Virginia Breese ’23
MS in Bioinformatics
Scientist II, Foundation Medicine
In her spare time, Virginia likes being outdoors – hiking, camping, and even walking from the train in the morning. She’s working on completing New Hampshire’s forty-eight 4,000 footers and is planning a Grand Canyon Rim-to-Rim backpacking trip this winter. She also enjoys crafting and any excuse for a DIY project.
Get to know Virginia Breese!
Why did you choose Brandeis GPS?
I was initially drawn to the bioinformatics program curriculum. The course offerings were very applicable to my specific industry goals. After completing a couple of courses before officially enrolling in the program, I also found that the course format was an ideal balance between independent, collaborative and guided learning.
What inspired you to choose your field of study?
As a wet-lab scientist developing Next Generation Sequencing-based molecular oncology assays, I’ve worked very closely with and learned a lot from my computational biologist and bioinformatician colleagues. These collaborations inspired me to learn more on the data analysis side of my industry.
How have you enjoyed your experience at Brandeis thus far?
The program has been challenging but extremely rewarding. I’ve gained invaluable data analysis skills but have also enjoyed the shared progression along-side my fellow students.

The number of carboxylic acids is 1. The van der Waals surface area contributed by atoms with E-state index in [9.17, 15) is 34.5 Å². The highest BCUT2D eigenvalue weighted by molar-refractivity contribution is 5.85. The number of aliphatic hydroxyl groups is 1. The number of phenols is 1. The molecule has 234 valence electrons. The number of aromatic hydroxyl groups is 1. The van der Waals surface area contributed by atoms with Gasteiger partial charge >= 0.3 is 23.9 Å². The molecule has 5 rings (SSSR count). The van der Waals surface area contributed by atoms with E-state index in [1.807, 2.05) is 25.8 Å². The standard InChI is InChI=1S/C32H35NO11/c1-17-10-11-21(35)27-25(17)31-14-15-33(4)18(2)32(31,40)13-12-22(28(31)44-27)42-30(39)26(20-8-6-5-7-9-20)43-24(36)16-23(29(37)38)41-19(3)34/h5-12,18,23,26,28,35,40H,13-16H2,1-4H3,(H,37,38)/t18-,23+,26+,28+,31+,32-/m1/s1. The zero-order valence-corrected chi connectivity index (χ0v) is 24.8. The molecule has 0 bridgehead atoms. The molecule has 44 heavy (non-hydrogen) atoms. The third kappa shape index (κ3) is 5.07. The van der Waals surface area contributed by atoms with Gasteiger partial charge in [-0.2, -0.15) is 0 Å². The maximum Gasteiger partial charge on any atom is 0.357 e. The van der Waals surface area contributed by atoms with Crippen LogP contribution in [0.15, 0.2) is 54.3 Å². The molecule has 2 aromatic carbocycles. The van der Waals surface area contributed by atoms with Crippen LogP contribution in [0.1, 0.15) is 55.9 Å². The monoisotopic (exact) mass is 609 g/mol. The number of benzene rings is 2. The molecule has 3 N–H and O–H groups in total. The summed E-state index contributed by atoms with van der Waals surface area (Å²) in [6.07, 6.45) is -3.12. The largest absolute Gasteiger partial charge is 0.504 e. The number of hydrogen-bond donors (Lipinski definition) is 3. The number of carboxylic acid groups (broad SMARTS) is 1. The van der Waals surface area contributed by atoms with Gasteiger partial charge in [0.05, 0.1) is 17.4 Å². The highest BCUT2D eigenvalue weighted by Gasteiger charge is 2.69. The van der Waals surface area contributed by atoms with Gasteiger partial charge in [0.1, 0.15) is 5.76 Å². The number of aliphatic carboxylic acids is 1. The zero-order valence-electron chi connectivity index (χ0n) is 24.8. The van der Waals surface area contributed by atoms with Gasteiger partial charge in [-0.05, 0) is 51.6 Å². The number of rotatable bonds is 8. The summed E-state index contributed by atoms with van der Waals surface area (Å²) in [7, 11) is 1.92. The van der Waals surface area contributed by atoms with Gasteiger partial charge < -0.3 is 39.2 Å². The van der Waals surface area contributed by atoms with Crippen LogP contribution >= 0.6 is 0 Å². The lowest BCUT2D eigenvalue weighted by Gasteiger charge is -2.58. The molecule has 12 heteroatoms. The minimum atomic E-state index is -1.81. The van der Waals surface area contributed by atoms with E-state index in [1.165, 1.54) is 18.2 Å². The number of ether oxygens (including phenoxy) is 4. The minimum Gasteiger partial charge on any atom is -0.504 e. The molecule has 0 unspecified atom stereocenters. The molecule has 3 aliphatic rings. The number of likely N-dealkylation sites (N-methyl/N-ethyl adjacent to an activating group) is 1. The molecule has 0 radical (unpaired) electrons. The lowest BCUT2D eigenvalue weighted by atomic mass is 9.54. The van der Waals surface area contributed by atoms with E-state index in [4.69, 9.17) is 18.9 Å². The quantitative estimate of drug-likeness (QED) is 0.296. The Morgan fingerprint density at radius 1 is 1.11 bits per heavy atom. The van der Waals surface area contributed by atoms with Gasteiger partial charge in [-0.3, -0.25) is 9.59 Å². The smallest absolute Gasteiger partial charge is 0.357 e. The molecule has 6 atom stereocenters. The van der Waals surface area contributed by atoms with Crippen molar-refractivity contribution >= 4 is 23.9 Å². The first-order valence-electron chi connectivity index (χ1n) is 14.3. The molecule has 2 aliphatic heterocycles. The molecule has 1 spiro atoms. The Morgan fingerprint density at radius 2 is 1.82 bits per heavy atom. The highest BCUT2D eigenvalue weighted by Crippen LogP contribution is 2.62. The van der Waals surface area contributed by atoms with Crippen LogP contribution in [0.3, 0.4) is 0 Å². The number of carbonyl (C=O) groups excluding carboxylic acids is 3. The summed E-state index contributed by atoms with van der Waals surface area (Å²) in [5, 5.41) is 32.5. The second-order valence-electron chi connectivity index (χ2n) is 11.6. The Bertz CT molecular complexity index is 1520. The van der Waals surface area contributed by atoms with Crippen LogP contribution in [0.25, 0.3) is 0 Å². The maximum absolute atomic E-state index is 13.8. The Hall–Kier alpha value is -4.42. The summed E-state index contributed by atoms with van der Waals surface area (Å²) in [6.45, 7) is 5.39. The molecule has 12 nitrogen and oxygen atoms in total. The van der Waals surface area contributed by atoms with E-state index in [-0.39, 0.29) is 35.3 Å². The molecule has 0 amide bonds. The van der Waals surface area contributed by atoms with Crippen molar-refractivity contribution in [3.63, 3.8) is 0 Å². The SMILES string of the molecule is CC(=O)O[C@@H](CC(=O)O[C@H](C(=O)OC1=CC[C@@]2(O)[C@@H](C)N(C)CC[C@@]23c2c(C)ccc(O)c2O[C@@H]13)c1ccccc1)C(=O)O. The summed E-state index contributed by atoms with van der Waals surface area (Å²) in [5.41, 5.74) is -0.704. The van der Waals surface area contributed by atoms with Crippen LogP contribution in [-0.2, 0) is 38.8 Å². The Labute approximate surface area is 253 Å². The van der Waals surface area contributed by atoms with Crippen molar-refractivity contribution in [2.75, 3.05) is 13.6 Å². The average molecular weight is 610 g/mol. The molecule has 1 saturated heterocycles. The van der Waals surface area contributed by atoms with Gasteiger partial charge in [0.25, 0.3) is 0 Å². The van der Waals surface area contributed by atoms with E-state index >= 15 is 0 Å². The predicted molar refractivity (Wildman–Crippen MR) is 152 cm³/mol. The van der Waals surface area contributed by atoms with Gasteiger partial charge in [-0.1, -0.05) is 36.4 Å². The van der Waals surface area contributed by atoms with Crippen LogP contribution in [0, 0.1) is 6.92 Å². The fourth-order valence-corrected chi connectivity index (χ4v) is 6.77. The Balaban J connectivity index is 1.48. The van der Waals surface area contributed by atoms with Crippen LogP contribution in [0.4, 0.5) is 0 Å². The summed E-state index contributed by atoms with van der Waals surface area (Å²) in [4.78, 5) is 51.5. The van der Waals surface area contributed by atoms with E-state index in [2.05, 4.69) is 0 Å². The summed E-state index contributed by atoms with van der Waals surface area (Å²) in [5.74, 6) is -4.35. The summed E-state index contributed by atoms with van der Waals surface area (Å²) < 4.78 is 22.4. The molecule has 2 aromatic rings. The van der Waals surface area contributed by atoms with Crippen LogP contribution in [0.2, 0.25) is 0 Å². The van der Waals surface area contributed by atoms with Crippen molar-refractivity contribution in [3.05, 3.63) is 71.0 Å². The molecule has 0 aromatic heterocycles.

What are your hopes and aspirations for the rest of your time at Brandeis?
As I transition into the electives stage of the program, I’m looking forward to exploring the various ways in which my newly acquired bioinformatics foundation can be applied.
What are your plans for after graduation?
While I think I’ll always enjoy a role in wet-lab experimental design and some time at the bench, I hope to transition a bit more into the computational space, possibly bridging the gap between lab and analytical groups.
What advice would you give to incoming students?
I found that time management is key in completing this coursework, particularly if you’re balancing a full-time career while pursuing your degree. Also, try to embrace the discussion forums with your peers, even though it can be time consuming. Genuinely attempt to process the week’s information as a group. Some weeks you might see something a bit clearer than one of your classmates and some weeks you might need help digesting the material. This dynamic really helps everyone get the most out of the courses and also builds connections despite being fully online.
What has been your favorite class to-date?
This is hard. I value each course I’ve taken so far, each for a different reason. One favorite would be “Molecular Biology, Genetics and Disease” with Drs Ehrenkaufer and Ng. I appreciate the breadth of material that was touched upon in the course, including foundational molecular biology, a bit of coding, and even presentation skills. It was the most engaging fully online course I’ve experienced so far. I also have to mention RBIF111. Despite being the most difficult so far, I’m impressed with how much I learned in that 10-week period.